A Object-Oriented Implementation of a Chemical Waste Consolidation Expert System
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1. Background and Rationale
2. Interface Design
3. System Design
4. Evaluation and Results
5. Future Work
Bibliography and References
Appendix A. Example Drum Report
Appendix B. Chemical Compatibility Testing Data
2.1. The Chemical and Chemical Mixture Interface
Choosing option C from the Main Menu takes the user directly to the Chemical and Mixture Menu as depicted in Figure 2.4.
Figure 2.4. Chemical and Mixture Menu
This is the interface to allow the user to manipulate the chemical library. To add a chemical to the library, inputting A leads to the Add a Chemical or Mixture interface, which systematically interrogates the user to obtain exhaustive information about the candidate chemical. The user inputs the chemical name, the Chemical Abstract Service (CAS) number, the NFPA numbers, and physical data including melting point, boiling point, density, molecular weight, water solubility, heat of dilution, incompatibilities and chemical type. The input is checked for absurd and spurious data. For example, it looks for an integer value between 0 and 4 for the NFPA numbers. The software populates the chemical library with these chemical properties and derived information. Choosing S from the Chemical and Mixture Menu leads to the Chemical Search Routine, which is the user interface to the chemical library. It begins by asking for the first letter of the chemical in question and displaying all library chemicals beginning with that letter. An example of the chemicals beginning with d is shown in Figure 2.5.
Figure 2.5. Chemical Search Routine
The user types the index number of the chemical in question. If the chemical is not on the list, the user can input -1. This will allow the user to input a new chemical into the library or abort the search. Inputting the number 34 takes the user to the Chemical Information display for Dichloromethane as shown in Figure 2.6.
Figure 2.6. Chemical Information Display
The Chemical Information display shows all the chemical information that the library uses to make the waste designation and compatibility decisions. It lists all the chemical type descriptors and the incompatibilities with other chemicals and general chemical types. It also includes waste type and the waste ‘H’ code used by the chemical waste company EOG. The Chemical Compatibility of Chemical Pairs interface allows the user to check the compatibility of any two selected library chemicals and provides the software’s analysis of whether the two can or should be mixed. This computation is the basis of determining the reactions when multiple chemicals are mixed. The reason that the binary comparisons are valid for trinary or quartenary or even more complex reaction scenarios lies with the theory of chemical kinetics [Petrucci 2002] and the definition of a spontaneous reaction. Figure 2.7 shows the potential energy of a chemical species diagram for a spontaneous and a non-spontaneous reaction.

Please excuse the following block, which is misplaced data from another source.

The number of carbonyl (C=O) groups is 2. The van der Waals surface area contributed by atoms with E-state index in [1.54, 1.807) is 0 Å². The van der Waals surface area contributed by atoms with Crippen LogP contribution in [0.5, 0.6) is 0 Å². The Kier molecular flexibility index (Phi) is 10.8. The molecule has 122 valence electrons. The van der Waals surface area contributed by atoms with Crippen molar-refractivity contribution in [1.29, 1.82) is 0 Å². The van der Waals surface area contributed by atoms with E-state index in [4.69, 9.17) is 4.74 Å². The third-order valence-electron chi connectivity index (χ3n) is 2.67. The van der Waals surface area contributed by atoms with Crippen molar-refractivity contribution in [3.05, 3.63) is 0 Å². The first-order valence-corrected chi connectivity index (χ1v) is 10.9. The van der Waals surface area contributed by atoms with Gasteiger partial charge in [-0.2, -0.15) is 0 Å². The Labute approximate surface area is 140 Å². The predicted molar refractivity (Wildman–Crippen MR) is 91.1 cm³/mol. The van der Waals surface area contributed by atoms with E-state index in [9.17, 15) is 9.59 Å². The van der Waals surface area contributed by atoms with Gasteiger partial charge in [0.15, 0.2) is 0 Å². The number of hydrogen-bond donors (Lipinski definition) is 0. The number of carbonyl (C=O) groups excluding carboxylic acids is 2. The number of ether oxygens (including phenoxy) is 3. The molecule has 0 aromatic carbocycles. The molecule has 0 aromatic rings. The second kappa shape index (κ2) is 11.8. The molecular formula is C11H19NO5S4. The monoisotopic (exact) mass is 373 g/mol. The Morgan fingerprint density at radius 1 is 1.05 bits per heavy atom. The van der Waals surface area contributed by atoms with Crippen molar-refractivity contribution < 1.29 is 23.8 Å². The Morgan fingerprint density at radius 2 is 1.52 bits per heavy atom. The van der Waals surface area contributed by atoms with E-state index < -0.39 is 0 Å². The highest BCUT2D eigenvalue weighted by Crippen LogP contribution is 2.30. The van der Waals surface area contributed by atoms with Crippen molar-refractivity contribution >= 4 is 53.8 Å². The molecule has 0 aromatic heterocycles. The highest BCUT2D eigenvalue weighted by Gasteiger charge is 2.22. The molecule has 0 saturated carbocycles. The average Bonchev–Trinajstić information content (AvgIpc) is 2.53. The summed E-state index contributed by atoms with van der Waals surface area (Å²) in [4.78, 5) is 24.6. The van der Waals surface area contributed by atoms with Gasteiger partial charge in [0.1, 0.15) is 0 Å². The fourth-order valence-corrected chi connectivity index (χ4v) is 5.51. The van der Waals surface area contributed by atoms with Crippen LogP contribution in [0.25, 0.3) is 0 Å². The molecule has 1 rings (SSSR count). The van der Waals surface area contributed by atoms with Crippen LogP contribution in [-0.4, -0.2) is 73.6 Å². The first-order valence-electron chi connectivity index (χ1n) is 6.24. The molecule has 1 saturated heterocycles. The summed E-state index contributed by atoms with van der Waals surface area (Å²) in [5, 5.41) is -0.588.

Figure 2.7. Spontaneous and Non-Spontaneous Reactions
All reactions require an energy input to cross the activation energy barrier. In spontaneous reactions, the reaction eventually releases energy, producing compounds with lower potential energy and therefore less chemical reactivity than the reactants. A non-spontaneous reaction generates products with higher potential energy and higher reactivity by requiring an input of energy, usually in the form of heat. This does not happen in an unheated bottle or drum sitting in thermal stasis over time. To say that compound A spontaneously reacts with compound B to give compound C which is more reactive that A or B ignores the reality of chemical kinetics. Certainly spurious extra reactions are occurring, but they are minimally significant in the calculations and generate product compounds that are lower in chemical energy and reactivity. After very few degradation reactions, the products become practically chemically inert and insignificant to the calculations of the more reactive species. Molecular kinetic theory allows the inference that the reactions become less likely as the reactants are diluted [McMurry 2003]. The current consolidator functions using an identical methodology of incompatibility comparison and it is physically impossible for any human to mentally remember or consider every possible reaction of every possible combination of perhaps hundreds of chemicals. Simply knowing all the incompatibilities of the chemicals in the mixture has proved a reliable method of consolidation. The results of a comparison between dichloromethane and nitric acid are shown in Figure 2.8.
Figure 2.8. Compatibility of Dichloromethane and Nitric Acid
The Chemical and Mixture Menu has routines to Add a Chemical Type Descriptor and Add a Incompatible Type Descriptor to further describe a chemical and its incompatibles. There is also a routine to remove a chemical from the library obviously titled Delete a Chemical/Mixture.